Commissioners for the Port of Houston Authority have agreed to limit the number of vessels measuring longer than 1,100 ft at the request of energy companies who feared large container ships would threaten export growth.
Traffic for large vessels that cause one-way traffic limitations on the key ship channel approach of Galveston Bay has been limited to once a week.
This applies to ships over 1,069 ft long, which are also not able to arrive and depart from a Port Houston terminal on the same day.
Ric Campo, Port Houston Commision chairman, said at the meeting: “We want to make sure that we don’t negatively impact the shipping business and cause cargo to go elsewhere.”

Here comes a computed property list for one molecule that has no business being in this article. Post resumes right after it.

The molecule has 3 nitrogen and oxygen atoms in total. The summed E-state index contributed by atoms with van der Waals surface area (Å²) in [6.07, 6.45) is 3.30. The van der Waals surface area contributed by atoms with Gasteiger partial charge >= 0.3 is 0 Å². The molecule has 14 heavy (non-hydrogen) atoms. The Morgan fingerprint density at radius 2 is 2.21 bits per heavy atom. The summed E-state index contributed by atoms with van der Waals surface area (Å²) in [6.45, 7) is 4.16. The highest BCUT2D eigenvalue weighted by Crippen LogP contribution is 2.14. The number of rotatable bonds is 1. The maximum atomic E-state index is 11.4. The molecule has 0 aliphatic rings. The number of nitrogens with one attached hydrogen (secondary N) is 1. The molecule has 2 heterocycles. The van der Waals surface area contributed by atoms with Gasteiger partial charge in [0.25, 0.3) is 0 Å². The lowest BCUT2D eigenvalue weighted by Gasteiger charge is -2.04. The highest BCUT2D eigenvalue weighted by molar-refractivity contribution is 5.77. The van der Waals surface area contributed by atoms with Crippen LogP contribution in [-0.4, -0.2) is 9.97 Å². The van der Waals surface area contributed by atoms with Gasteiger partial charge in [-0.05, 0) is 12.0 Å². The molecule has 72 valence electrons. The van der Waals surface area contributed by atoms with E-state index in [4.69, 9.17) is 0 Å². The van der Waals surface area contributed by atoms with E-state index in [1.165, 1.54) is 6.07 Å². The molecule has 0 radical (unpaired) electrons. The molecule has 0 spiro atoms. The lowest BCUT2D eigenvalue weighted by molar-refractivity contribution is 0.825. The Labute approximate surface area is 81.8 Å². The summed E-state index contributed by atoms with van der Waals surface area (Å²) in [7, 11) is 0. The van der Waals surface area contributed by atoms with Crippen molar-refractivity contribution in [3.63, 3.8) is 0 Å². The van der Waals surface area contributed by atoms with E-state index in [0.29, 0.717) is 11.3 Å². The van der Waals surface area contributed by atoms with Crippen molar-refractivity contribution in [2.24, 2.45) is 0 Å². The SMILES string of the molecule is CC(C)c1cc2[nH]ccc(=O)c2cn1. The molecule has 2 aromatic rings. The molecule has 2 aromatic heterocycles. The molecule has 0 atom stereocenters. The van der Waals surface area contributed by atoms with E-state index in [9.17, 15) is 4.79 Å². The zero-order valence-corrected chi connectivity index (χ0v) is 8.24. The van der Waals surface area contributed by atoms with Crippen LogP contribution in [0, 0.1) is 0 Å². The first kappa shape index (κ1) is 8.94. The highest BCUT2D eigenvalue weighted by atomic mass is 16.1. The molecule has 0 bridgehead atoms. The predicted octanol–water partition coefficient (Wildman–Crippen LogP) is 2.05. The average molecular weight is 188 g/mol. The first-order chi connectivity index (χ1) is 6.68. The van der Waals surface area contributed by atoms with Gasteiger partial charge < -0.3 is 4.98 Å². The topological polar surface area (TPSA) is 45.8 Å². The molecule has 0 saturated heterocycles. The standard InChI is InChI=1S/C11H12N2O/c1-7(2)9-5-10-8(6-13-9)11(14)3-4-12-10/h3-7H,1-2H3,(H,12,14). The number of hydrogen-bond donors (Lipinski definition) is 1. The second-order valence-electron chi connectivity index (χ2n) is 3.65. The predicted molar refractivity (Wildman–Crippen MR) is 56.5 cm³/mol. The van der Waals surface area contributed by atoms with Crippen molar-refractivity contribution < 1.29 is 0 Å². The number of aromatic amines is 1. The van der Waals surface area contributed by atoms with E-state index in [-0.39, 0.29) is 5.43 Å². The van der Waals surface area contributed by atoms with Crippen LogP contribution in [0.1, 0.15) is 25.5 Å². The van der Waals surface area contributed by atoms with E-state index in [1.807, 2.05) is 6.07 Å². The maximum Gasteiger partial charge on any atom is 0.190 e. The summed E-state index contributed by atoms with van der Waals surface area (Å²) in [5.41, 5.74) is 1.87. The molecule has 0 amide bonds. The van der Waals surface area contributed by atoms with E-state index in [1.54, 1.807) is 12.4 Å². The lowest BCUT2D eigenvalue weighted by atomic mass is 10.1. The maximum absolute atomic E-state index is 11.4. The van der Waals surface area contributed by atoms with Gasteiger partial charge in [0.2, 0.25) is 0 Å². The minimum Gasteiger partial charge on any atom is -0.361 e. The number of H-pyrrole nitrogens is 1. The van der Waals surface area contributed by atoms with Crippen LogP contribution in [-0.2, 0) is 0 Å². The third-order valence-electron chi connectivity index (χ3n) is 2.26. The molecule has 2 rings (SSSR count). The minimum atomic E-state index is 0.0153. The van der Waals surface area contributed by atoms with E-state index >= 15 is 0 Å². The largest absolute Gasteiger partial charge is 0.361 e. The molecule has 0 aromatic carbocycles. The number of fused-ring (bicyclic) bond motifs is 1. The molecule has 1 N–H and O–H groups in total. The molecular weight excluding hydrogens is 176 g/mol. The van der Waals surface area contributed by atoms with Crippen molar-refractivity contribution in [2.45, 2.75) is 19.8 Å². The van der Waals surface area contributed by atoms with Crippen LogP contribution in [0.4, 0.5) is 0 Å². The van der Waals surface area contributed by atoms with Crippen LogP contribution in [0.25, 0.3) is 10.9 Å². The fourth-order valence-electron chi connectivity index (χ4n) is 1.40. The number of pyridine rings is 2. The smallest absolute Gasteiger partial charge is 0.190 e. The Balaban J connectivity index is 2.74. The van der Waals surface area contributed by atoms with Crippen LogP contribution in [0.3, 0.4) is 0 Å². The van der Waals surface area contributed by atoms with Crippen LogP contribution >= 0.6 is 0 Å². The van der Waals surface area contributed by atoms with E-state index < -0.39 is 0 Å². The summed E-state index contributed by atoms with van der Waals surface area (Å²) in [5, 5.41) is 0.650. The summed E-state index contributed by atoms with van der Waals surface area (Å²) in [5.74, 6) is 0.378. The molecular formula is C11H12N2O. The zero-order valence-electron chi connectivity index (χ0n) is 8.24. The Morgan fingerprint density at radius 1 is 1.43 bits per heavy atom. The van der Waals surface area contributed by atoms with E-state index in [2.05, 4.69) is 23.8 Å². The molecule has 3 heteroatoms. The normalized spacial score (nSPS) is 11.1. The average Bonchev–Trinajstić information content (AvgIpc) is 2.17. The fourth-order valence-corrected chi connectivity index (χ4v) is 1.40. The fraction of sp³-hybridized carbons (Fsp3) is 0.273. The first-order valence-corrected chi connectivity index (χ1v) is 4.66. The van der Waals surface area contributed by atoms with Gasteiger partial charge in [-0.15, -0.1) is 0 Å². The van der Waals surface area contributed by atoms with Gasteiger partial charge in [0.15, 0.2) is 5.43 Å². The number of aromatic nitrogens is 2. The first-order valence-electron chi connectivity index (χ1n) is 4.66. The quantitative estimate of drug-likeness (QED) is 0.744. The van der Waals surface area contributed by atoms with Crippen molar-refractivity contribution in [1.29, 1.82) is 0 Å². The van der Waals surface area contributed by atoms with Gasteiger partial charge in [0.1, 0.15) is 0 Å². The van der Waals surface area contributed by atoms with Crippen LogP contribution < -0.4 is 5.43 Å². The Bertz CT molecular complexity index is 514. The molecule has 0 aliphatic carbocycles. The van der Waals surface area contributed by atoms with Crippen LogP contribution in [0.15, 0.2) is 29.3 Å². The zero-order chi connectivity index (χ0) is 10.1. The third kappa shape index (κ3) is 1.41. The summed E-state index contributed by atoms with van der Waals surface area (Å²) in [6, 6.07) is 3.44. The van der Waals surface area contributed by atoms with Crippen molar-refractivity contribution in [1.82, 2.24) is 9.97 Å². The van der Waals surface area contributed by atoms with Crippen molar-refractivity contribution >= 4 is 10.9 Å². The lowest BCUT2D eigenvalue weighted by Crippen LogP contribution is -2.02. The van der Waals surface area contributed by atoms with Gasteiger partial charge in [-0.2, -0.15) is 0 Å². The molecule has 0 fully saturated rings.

The expanded Panama Canal has allowed the Port of Houston to welcome larger vessels and, arguing that traffic jams would constrict energy exports, energy companies formed the Coalition for a Fair and Open Port.
The coalition, which includes energy companies Enterprise Products Partners, Targa Resources Corp. and Kinder Morgan, helped to push the decision made by the commissioners.
The possibility of an increase of these large ships calling at the port in the future was brought up in the meeting and it was discussed that if this happens, arrangements will be made to ensure minimal disruption.
It was also stated that no shipping lines will have priority, simply that the port will allow one vessel over 1,100 ft long per week.